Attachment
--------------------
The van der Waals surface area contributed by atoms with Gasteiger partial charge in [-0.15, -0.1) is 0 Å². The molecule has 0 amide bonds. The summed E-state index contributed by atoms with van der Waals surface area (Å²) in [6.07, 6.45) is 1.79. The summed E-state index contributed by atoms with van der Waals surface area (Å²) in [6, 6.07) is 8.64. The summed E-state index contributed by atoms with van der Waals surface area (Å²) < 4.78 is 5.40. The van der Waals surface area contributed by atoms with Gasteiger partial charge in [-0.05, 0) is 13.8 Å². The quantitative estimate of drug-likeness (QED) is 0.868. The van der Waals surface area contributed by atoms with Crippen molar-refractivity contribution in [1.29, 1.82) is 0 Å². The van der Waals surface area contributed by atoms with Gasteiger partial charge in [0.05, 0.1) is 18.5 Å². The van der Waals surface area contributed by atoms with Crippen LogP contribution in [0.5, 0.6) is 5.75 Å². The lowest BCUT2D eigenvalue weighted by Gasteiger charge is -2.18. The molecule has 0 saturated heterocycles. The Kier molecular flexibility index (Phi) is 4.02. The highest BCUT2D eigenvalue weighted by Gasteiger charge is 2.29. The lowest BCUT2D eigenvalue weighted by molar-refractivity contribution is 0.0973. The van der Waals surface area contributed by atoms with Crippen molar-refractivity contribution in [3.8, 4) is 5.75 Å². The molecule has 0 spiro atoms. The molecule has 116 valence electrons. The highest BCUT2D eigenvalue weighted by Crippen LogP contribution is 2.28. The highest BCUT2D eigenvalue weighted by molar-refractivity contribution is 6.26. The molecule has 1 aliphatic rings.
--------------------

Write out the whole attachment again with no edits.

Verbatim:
The van der Waals surface area contributed by atoms with Gasteiger partial charge in [-0.15, -0.1) is 0 Å². The molecule has 0 amide bonds. The summed E-state index contributed by atoms with van der Waals surface area (Å²) in [6.07, 6.45) is 1.79. The summed E-state index contributed by atoms with van der Waals surface area (Å²) in [6, 6.07) is 8.64. The summed E-state index contributed by atoms with van der Waals surface area (Å²) < 4.78 is 5.40. The van der Waals surface area contributed by atoms with Gasteiger partial charge in [-0.05, 0) is 13.8 Å². The quantitative estimate of drug-likeness (QED) is 0.868. The van der Waals surface area contributed by atoms with Crippen molar-refractivity contribution in [1.29, 1.82) is 0 Å². The van der Waals surface area contributed by atoms with Gasteiger partial charge in [0.05, 0.1) is 18.5 Å². The van der Waals surface area contributed by atoms with Crippen LogP contribution in [0.5, 0.6) is 5.75 Å². The lowest BCUT2D eigenvalue weighted by Gasteiger charge is -2.18. The molecule has 0 saturated heterocycles. The Kier molecular flexibility index (Phi) is 4.02. The highest BCUT2D eigenvalue weighted by Gasteiger charge is 2.29. The lowest BCUT2D eigenvalue weighted by molar-refractivity contribution is 0.0973. The van der Waals surface area contributed by atoms with Crippen molar-refractivity contribution in [3.8, 4) is 5.75 Å². The molecule has 0 spiro atoms. The molecule has 116 valence electrons. The highest BCUT2D eigenvalue weighted by Crippen LogP contribution is 2.28. The highest BCUT2D eigenvalue weighted by molar-refractivity contribution is 6.26. The molecule has 1 aliphatic rings.